The Suns' two best players are point guards.

The upcoming NBA draft will have at least five first-round picks who are projected as eventual starting point guards.

So how does one work with the other? The Suns still have reasons to consider drafting a point guard because: Eric Bledsoe is a restricted free agent, and well-laid plans to secure him could go awry; Goran Dragic can opt out of his contract next year; The Suns showed the need for a third point guard, and Ish Smith is entering a team-option year; and the Suns now have complete basketball control of D-League affiliate Bakersfield to develop a player in a mirror-image minor-league system.

At the draft combine here, the Suns even interviewed point-guard options like Australia's Dante Exum and Oklahoma State's Marcus Smart, who are pegged to go ahead of their likely top draft slot at No. 14, pending Tuesday's draft lottery. Exum is an 18-year-old mystery full of intrigue and potential in a 6-foot-6 package. Smart figured to be a high lottery pick a year ago before he returned to Oklahoma State for a sophomore season that made headlines for shoving a trash-talking road fan but also refined a physical game that gets likened to Deron Williams.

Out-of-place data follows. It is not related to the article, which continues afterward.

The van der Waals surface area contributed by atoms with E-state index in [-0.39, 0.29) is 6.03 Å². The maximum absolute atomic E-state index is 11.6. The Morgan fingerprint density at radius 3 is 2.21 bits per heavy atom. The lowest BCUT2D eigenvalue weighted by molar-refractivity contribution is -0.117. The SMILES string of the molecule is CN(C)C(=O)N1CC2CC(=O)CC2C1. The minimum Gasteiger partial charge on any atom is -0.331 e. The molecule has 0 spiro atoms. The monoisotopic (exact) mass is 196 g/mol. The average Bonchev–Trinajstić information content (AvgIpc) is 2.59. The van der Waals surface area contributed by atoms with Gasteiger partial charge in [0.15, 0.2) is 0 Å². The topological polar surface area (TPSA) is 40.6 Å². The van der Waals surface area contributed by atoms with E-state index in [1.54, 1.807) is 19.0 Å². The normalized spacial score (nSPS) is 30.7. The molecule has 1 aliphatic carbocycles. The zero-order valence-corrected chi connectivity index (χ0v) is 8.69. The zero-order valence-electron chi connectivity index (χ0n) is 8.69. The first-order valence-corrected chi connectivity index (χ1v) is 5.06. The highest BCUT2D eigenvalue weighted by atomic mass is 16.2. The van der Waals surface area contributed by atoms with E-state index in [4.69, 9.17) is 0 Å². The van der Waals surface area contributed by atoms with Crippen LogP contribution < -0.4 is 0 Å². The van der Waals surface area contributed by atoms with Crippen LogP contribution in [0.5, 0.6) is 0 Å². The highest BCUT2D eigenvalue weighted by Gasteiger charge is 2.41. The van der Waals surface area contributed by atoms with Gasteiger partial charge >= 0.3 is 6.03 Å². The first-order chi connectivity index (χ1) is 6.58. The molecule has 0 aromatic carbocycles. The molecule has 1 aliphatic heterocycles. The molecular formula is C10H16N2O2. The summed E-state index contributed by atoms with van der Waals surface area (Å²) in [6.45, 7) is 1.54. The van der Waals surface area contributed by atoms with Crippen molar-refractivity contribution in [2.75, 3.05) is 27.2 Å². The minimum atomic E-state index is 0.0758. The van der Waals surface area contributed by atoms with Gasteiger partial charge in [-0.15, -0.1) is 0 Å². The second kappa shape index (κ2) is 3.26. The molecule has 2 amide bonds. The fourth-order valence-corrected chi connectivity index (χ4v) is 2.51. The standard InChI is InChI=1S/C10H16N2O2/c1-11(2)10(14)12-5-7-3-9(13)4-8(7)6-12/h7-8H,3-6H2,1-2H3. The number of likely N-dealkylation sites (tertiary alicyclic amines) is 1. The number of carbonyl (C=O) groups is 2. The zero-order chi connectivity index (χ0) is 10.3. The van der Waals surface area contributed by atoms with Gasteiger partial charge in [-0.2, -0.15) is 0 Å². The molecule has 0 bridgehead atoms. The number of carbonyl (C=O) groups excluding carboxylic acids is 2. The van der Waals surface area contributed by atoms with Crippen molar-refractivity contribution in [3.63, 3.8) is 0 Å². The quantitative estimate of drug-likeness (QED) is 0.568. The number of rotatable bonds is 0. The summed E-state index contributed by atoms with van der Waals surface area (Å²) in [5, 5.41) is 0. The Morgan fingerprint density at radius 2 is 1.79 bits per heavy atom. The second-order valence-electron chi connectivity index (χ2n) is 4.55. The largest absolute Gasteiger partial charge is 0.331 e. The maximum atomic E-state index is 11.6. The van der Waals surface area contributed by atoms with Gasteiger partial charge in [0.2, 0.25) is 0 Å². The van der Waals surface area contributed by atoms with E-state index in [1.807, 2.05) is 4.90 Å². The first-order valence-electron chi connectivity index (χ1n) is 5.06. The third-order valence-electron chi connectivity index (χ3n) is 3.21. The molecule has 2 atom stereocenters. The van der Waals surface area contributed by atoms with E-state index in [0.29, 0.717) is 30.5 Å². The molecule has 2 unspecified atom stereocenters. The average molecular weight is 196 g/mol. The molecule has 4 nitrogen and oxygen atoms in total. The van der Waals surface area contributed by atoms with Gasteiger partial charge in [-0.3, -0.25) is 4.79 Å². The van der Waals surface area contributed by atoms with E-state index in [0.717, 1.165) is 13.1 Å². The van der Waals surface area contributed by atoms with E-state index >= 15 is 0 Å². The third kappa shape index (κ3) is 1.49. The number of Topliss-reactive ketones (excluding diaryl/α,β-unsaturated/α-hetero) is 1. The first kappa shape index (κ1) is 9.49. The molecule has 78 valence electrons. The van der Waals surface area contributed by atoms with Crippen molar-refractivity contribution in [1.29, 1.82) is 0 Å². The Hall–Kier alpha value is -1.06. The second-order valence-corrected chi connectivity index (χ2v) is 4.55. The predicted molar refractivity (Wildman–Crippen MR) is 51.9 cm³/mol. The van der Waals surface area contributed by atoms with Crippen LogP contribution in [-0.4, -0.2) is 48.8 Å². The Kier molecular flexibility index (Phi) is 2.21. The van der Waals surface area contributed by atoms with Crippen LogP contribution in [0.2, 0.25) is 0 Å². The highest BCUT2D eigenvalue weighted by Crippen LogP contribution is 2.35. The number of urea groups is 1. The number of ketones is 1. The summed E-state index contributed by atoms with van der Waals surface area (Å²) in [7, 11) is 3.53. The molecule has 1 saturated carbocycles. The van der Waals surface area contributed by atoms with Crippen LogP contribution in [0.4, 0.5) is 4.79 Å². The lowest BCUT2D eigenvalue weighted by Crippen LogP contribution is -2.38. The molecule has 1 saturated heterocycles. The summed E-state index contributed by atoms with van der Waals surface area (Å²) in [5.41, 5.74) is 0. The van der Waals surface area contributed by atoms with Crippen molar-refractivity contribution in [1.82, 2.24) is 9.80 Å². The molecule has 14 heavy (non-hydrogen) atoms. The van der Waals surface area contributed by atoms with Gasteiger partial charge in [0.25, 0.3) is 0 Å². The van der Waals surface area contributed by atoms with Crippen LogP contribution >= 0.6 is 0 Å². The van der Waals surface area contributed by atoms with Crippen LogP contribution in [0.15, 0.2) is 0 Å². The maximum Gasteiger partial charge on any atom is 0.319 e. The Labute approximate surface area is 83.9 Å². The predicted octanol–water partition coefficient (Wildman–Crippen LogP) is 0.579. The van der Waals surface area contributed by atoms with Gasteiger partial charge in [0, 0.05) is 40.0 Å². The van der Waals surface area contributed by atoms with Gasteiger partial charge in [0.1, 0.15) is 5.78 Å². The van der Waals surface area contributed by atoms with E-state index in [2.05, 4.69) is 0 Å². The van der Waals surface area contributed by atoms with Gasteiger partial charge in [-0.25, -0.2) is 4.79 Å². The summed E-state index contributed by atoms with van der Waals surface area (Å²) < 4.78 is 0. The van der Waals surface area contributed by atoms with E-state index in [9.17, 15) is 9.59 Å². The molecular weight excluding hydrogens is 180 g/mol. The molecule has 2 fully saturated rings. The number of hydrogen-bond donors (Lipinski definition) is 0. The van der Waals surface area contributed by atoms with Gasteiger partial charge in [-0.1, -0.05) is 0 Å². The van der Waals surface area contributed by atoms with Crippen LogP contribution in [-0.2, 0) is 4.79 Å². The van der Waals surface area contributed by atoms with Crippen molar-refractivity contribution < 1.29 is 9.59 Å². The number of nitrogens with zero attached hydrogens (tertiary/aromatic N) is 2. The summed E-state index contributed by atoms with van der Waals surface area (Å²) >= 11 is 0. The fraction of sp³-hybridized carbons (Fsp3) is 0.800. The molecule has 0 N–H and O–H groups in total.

"I matured a lot more," Smart said. "My maturity was already at a high level. I was able to go through some adversity and learn some things to prepare me for what's in my future."

Syracuse's Tyler Ennis, UCLA's Zach LaVine (a combo guard), Louisiana-Lafayette's Elfrid Payton and Connecticut's Shabazz Napier make up the point-guard crop that the Suns likely would have a chance to draft with the 14th, 18th and 27th picks, barring their expected attempts to trade one or two picks.

Ennis, who is 6-2½ and 182 pounds, is leaving Syracuse after one season in which he averaged 12.9 points and 5.5 assists with 41 percent shooting. He is a pass-first point guard who expects to surprise teams with his shooting and will also have to improve his strength and defense to be like his idols — Jason Kidd and Tony Parker.

"I have the ability to lead a team," Ennis said. "I have the ability to make others better, and I think I'm able to put that together into a true point guard that can also score when my team needs it. I think there's a lot of guys that can really score the ball. A lot of guys can maybe score better than me but none can put together the whole package as a point guard better than I can in this draft."

LaVine is a shooter who has been an athletic hit, recording the fastest combine time in a lane-agility drill, but he also needs strength and will have to convince teams of his playmaking ability and instincts.